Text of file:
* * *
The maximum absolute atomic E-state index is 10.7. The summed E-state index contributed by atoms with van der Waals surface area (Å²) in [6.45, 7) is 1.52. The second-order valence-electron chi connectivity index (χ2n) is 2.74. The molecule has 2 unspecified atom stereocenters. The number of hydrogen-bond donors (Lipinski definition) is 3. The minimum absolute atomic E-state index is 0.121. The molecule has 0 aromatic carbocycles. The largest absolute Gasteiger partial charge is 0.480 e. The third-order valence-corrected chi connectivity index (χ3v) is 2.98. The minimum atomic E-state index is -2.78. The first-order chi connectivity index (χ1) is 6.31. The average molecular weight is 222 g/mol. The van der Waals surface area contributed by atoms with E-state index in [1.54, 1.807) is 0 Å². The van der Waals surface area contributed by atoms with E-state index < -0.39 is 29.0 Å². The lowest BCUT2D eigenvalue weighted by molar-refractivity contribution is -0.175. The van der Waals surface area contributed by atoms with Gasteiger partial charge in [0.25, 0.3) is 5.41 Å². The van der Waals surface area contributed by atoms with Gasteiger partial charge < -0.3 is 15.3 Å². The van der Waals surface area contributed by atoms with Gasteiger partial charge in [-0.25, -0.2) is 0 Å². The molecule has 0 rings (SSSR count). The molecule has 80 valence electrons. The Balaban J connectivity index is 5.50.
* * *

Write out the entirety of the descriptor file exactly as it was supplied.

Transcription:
The maximum absolute atomic E-state index is 10.7. The summed E-state index contributed by atoms with van der Waals surface area (Å²) in [6.45, 7) is 1.52. The second-order valence-electron chi connectivity index (χ2n) is 2.74. The molecule has 2 unspecified atom stereocenters. The number of hydrogen-bond donors (Lipinski definition) is 3. The minimum absolute atomic E-state index is 0.121. The molecule has 0 aromatic carbocycles. The largest absolute Gasteiger partial charge is 0.480 e. The third-order valence-corrected chi connectivity index (χ3v) is 2.98. The minimum atomic E-state index is -2.78. The first-order chi connectivity index (χ1) is 6.31. The average molecular weight is 222 g/mol. The van der Waals surface area contributed by atoms with E-state index in [1.54, 1.807) is 0 Å². The van der Waals surface area contributed by atoms with E-state index < -0.39 is 29.0 Å². The lowest BCUT2D eigenvalue weighted by molar-refractivity contribution is -0.175. The van der Waals surface area contributed by atoms with Gasteiger partial charge in [0.25, 0.3) is 5.41 Å². The van der Waals surface area contributed by atoms with Gasteiger partial charge < -0.3 is 15.3 Å². The van der Waals surface area contributed by atoms with Gasteiger partial charge in [-0.25, -0.2) is 0 Å². The molecule has 0 rings (SSSR count). The molecule has 80 valence electrons. The Balaban J connectivity index is 5.50.